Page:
December 15, 2015 § Leave a comment
Costa Rica was hot. And beautiful, humid and brash and bright. The sticky-sweet heat fell like a blanket on my shoulders every time I walked outside. But it wouldn’t have been the same without it. The ocean water, green and warmed through with sunlight, would not have been nearly as refreshing without the humid air. And the icy margaritas definitely wouldn’t have been as delicious.
A few weeks ago, Channing and I spent 5 days down in Costa Rica visiting our friend Jess. The heat hit us for the first time when we stepped out of the airport, but it barely registered because Jess was waiting for us already, grinning and waving from across the sidewalk. Channing and I were practically giddy with excitement (and a little vodka & club from the flight) as we ran over and hugged her. We couldn’t stop smiling and talking. It was hard to believe we were actually, really here in Costa Rica, after hearing Jess tell us so much about it. She had hired a local man, Diego, to pick us up and drive us around for the day. Diego didn’t speak any English, but with Jess translating, he was still a great tour guide, showing us the palm tree forest where he works, and buying us Imperials, the official cerveza of Costa Rica. The drive from the San Jose airport to Manuel Antonio- the little town where Jess lives- was just over two hours, and I loved every minute of it. I’m sure Channing would have too, but she slept most of the way. She managed to wake up for a few minutes when we stopped at the Crocodile Bridge, though. The muddy brown waters flowed placidly underneath the bridge, and the enormous crocodiles slept placidly through our excited photoshoot.
The Costa Rican mountains are sharp and jagged, rising in steep folds from the tangled jungle below. The highway wound up and down through them and then flattened out along the coastline to give us our first glimpse of the shining Pacific Ocean. We stopped briefly at a stand of trees overlooking the Pacific, where scarlet macaws flashed their blue and yellow wingtips at us as they settled onto the branches.
The sun was setting by the time we arrived at Jess’ apartment, and we quickly decided to catch the bus down to the beach for the rest of twilight. We dropped our suitcases in the living room, threw on our bikinis and flip-flops, and headed back out to the bus stop. I thought we were about to run off the road at least half a dozen times as the bus lumbered its way down the twisting mountainside, but the driver remained stoically indifferent, even yawning as he wrenched the wheel around in one direction and then another. After a few more hair-raising curves, it finally deposited us on the side of the main street running past Manuel Antonio’s beach. I stepped off the bus and onto the sand. Palm trees rustled over my head and the sound of the ocean boomed hollowly a few yards away.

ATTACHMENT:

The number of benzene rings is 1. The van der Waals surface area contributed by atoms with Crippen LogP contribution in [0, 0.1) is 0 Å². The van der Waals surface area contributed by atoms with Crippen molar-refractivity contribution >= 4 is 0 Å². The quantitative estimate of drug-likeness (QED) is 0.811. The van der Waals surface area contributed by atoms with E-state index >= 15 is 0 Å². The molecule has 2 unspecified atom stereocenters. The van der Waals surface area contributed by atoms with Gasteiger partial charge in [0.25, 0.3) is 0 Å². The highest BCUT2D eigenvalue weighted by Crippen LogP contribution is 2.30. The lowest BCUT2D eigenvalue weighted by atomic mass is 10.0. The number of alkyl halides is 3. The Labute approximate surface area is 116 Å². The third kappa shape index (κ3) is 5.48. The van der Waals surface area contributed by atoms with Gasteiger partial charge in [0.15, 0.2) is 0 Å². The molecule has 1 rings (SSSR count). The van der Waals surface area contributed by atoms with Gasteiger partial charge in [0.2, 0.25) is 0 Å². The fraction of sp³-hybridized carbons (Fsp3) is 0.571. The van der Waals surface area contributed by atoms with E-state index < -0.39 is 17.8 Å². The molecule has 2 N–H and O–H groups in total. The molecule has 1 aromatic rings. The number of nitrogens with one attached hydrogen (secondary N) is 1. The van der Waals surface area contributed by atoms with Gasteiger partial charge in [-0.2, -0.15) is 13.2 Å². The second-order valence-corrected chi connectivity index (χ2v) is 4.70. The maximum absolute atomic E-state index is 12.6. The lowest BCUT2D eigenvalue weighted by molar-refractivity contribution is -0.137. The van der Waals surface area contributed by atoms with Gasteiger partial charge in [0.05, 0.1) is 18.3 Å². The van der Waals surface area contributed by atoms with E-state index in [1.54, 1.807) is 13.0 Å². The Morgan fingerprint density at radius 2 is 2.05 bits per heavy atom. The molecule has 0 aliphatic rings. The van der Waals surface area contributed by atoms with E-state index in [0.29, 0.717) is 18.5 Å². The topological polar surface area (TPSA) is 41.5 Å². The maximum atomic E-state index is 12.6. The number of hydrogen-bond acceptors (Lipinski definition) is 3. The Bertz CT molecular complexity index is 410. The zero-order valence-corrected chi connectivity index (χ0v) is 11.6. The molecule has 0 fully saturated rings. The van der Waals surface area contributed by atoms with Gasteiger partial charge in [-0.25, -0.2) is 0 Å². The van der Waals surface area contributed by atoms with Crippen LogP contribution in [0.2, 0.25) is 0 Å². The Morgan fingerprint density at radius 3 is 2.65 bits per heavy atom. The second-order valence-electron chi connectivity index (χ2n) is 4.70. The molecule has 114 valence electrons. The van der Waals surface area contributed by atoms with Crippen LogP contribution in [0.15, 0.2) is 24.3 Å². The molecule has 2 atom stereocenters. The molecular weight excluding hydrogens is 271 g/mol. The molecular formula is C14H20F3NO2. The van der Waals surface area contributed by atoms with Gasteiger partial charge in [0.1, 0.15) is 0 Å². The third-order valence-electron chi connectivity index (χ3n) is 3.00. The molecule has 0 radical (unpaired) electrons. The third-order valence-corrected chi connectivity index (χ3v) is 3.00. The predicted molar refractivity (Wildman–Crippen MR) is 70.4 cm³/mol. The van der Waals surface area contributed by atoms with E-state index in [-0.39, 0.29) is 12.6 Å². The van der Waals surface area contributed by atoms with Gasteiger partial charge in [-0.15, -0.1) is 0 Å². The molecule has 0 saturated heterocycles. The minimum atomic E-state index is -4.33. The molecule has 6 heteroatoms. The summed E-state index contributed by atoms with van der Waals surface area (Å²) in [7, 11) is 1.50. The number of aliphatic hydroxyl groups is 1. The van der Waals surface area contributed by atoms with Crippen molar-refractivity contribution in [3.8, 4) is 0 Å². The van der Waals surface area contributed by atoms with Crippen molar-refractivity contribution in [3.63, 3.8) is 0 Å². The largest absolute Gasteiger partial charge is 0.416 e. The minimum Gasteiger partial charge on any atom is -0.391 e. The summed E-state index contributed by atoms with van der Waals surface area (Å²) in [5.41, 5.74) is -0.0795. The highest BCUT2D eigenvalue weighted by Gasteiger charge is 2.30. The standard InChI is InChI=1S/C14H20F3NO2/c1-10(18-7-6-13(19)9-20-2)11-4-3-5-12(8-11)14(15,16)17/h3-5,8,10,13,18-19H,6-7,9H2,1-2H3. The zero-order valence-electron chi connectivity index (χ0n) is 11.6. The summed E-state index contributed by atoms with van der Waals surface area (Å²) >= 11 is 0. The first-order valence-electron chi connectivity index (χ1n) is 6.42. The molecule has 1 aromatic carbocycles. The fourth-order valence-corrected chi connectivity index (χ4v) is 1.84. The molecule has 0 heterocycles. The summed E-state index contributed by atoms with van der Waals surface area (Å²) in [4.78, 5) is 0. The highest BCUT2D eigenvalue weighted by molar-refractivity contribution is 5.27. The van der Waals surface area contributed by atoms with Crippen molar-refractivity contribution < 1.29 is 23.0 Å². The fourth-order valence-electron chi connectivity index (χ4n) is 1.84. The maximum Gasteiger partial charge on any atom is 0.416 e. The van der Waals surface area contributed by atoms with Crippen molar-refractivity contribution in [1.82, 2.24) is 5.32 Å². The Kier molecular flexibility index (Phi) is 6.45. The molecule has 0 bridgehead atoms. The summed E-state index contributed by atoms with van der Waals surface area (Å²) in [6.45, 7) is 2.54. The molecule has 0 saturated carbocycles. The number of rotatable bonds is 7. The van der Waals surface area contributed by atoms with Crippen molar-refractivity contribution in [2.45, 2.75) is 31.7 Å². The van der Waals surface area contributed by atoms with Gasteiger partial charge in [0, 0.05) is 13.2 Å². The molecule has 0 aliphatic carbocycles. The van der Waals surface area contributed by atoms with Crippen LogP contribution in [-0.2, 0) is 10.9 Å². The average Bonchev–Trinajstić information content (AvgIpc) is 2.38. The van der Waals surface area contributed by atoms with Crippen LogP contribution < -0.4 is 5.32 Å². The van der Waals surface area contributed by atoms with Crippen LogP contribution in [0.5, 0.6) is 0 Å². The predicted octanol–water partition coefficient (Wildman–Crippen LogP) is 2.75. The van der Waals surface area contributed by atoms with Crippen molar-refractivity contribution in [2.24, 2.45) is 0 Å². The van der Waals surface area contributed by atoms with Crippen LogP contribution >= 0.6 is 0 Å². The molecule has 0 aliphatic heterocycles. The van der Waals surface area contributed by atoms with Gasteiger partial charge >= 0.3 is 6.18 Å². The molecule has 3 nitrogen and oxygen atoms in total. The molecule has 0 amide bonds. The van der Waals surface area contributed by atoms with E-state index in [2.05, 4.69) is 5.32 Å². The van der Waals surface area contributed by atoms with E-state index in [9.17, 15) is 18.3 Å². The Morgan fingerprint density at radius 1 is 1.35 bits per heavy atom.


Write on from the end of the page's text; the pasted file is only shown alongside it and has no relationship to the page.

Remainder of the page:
“We’re here!!” Channing, Jess, and I immediately ran down to where the water came foaming up over the soft, dark sand. The spray from the crashing waves was warm as bathwater and tasted of salt and fresh wind. I couldn’t stop smiling at my friends. The purple and gray clouds on the western horizon were shot through with pink sunset remnants, the ocean washed all our weariness away, and we laughed in joy.
Over the next four days, I realized that Costa Rica was special. Not just for the exotic and lush jungle landscape- although that was astonishing in its loveliness- or in the friendliness of the people, but in some indefinable way I spent hours trying to pin down. The food was fresh and delicious, filled with just enough different flavors and ingredients to make a meal surprising.
We ate at Barba Roja on Saturday night, where I had albacore tuna seared medium-rare with some sort of creamy orange sauce, smooth mashed potatoes, and coconut curry kale that nearly made me (me!) a vegetable convert.
Emilio’s Cafe was our breakfast spot for two out of the three days, and the only reason we didn’t go on Tuesday was because it was closed. I sipped a smooth, rich cappuccino at Emilio’s, looking out over the ocean view, spearing chunks of fresh papaya and banana to go with my croissant. There were eggs, rice and beans, and fried sweet plantains that tasted like candy. On our last night, Jess cooked us a fantastic pad thai, full of chicken and veggies. I would like to say I helped, but really all I did was crush the peanuts and drink white wine.
We took the bus to the beach every day, usually arriving around 10 AM and grabbing some chairs by Marco’s surf school. The sun’s heat was fierce, tropical and heavy, but the ocean… oh, the ocean more than made up for it. Channing and I slathered each other in SPF 70 diligently and yet I still burned red in streaks and spots. She developed a lovely tan, much to my envy. In the hot, hot afternoons, we would cross the street and get margaritas at Las Gemelas, where the bartender John would mix mine extra strong and gently tug my blonde hair from across the bar. He told me stories about his life and asked me to marry him on my second night there. My hair stayed curly the entire time I was in Costa Rica, and lightened with sun so it was even more blonde than usual. Three different men proposed to me during my stay in Manuel Antonio. I blame the sun streaks in my hair, and my big blue eyes. Las Gemelas was one of those places, you know what I mean? Where you instantly feel like yourself, only a happier, lighter you. Maybe it was the margaritas. I don’t think so, though. John played thumping Latin American music on his laptop behind the bar and I couldn’t keep my feet from dancing every time I went in there. The crowd was friendly, always talking and laughing in the heat and rhythm of Spanish, and I realized even more what it means to be an extrovert: how I felt energized and joyful, just from being surrounded by the chatter and music and people, and the constant boom and fizz of the breaking waves, always, right across the street.